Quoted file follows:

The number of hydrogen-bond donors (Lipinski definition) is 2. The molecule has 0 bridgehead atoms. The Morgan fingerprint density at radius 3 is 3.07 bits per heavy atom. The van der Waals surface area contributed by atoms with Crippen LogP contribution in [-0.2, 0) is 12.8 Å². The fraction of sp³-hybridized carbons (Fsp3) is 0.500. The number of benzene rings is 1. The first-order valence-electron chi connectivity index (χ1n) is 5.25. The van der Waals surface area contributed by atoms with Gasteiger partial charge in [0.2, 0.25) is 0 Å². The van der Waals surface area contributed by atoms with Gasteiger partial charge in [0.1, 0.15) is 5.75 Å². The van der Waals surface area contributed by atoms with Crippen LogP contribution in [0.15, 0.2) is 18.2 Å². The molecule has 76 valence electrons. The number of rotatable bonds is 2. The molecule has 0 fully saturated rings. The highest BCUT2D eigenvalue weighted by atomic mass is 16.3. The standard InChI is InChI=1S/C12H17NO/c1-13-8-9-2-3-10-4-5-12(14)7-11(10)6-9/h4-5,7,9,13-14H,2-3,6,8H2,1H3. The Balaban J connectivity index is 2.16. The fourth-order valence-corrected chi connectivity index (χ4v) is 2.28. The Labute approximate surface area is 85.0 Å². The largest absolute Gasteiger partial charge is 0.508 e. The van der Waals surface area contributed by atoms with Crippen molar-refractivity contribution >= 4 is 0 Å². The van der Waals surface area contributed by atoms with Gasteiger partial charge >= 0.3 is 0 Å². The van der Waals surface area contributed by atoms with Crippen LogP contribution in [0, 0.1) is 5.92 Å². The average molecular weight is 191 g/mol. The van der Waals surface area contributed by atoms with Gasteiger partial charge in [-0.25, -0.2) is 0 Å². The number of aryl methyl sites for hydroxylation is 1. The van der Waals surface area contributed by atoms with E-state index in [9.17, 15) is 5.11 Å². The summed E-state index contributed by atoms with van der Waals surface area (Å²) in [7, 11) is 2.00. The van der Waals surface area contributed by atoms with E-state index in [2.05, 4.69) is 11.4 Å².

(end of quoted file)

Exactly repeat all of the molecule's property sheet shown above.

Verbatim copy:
The number of hydrogen-bond donors (Lipinski definition) is 2. The molecule has 0 bridgehead atoms. The Morgan fingerprint density at radius 3 is 3.07 bits per heavy atom. The van der Waals surface area contributed by atoms with Crippen LogP contribution in [-0.2, 0) is 12.8 Å². The fraction of sp³-hybridized carbons (Fsp3) is 0.500. The number of benzene rings is 1. The first-order valence-electron chi connectivity index (χ1n) is 5.25. The van der Waals surface area contributed by atoms with Gasteiger partial charge in [0.2, 0.25) is 0 Å². The van der Waals surface area contributed by atoms with Gasteiger partial charge in [0.1, 0.15) is 5.75 Å². The van der Waals surface area contributed by atoms with Crippen LogP contribution in [0.15, 0.2) is 18.2 Å². The molecule has 76 valence electrons. The number of rotatable bonds is 2. The molecule has 0 fully saturated rings. The highest BCUT2D eigenvalue weighted by atomic mass is 16.3. The standard InChI is InChI=1S/C12H17NO/c1-13-8-9-2-3-10-4-5-12(14)7-11(10)6-9/h4-5,7,9,13-14H,2-3,6,8H2,1H3. The Balaban J connectivity index is 2.16. The fourth-order valence-corrected chi connectivity index (χ4v) is 2.28. The Labute approximate surface area is 85.0 Å². The largest absolute Gasteiger partial charge is 0.508 e. The van der Waals surface area contributed by atoms with Crippen molar-refractivity contribution >= 4 is 0 Å². The van der Waals surface area contributed by atoms with Gasteiger partial charge >= 0.3 is 0 Å². The van der Waals surface area contributed by atoms with Crippen LogP contribution in [0, 0.1) is 5.92 Å². The average molecular weight is 191 g/mol. The van der Waals surface area contributed by atoms with Gasteiger partial charge in [-0.25, -0.2) is 0 Å². The number of aryl methyl sites for hydroxylation is 1. The van der Waals surface area contributed by atoms with E-state index in [9.17, 15) is 5.11 Å². The summed E-state index contributed by atoms with van der Waals surface area (Å²) in [7, 11) is 2.00. The van der Waals surface area contributed by atoms with E-state index in [2.05, 4.69) is 11.4 Å².